Online strategies to support retention

Communicate regularly

Regular online communication keeps your students engaged and focused, and course teams that communicate effectively online provide a minimum of three updates per week. There are a number of tools that you can use to provide online communication and you should choose a tool with which you feel most comfortable.

  • Topics of communication might include:
  • News items about professional developments in your discipline
  • Internal UCA events e.g. workshops, Careers events, guest lectures
  • External events e.g. exhibitions, trade fairs, workshops
  • New Library resources e.g. DVDs, journals, eStream broadcasts
  • Achievements of course alumni e.g. new jobs, press coverage, exhibitions
  • Unit information e.g. assessment deadlines, tutorial times, lecture notes

myUCA Announcements


myUCA Announcements are widely used across the university and any tutor can make announcements in their course and unit areas. it is possible to add images and videos into myUCA Announcements, and you can also choose to send a copy of the announcement to students’ UCA email account. Announcements made in a course area will be seen by all students on the course, but announcements made in a unit area will only be seen by students enrolled on that particular unit.

This short video demonstrates how to use the Announcements tool in myUCA.

Create weekly opportunities for online discussion

You might only see your students face-to-face for one or two hours per week, but you can keep them engaged with the curriculum by providing online discussion activities. For example, you might set up a blog or discussion board in a unit and post a weekly discussion question at the end of your lecture.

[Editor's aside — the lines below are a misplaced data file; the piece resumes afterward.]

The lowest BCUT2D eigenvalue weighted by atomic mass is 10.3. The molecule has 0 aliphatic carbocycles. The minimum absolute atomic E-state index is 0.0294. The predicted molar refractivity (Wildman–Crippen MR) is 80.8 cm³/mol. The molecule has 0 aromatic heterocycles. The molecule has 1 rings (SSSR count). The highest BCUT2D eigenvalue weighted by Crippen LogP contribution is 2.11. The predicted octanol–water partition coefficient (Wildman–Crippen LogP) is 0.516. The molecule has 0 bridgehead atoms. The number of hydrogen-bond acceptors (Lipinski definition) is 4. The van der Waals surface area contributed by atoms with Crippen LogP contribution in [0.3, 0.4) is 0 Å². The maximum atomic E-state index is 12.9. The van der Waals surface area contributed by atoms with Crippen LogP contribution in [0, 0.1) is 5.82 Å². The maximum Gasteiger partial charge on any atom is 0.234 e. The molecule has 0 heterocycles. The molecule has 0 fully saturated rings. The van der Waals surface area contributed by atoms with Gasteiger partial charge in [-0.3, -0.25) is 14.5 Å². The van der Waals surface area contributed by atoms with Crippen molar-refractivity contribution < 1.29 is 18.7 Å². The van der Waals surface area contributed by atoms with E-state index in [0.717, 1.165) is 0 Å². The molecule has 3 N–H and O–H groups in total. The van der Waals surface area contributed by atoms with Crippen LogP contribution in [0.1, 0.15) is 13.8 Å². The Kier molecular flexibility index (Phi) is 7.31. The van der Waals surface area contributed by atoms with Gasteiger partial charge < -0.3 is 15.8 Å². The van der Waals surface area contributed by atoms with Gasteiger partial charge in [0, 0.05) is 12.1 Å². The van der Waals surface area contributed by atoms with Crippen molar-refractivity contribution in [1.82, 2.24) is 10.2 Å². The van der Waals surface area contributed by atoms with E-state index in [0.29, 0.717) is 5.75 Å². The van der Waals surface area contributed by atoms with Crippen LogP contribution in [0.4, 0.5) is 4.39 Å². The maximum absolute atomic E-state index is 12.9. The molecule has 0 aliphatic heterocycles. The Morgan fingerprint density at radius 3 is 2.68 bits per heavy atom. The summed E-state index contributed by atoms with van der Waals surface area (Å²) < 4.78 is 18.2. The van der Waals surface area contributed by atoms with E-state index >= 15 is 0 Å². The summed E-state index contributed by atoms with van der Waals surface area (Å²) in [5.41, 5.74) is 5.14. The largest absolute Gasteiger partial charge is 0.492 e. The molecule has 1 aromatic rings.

A typical weekly activity might involve posting a link to a video and ask students to reply to your post by adding three questions that they thought of while watching the video. Encourage students to reply to each other’s questions during the week (you’ll also need to engage in the discussion), and then begin your next face-to-face session with a deeper exploration of their questions and the issues raised.


You could also ‘flip the classroom’ using online discussion by asking students to respond to a film or article before your teaching session. The session itself can then be used to discuss the questions and comments raised during the online discussion, thereby providing an opportunity for students to use higher order thinking skills such as synthesis and critical evaluation.

Ask students to create and maintain a blog

Blogs are an excellent learning tool for keeping students engaged. Each time a student adds a new post to their blog it appears above the previous one, and this makes it easy for a tutor to browse quickly through the student’s work. The online nature of blogs means that students can upload images, embed videos and add links to other blogs and web pages, making them ideal for organising and evidencing research.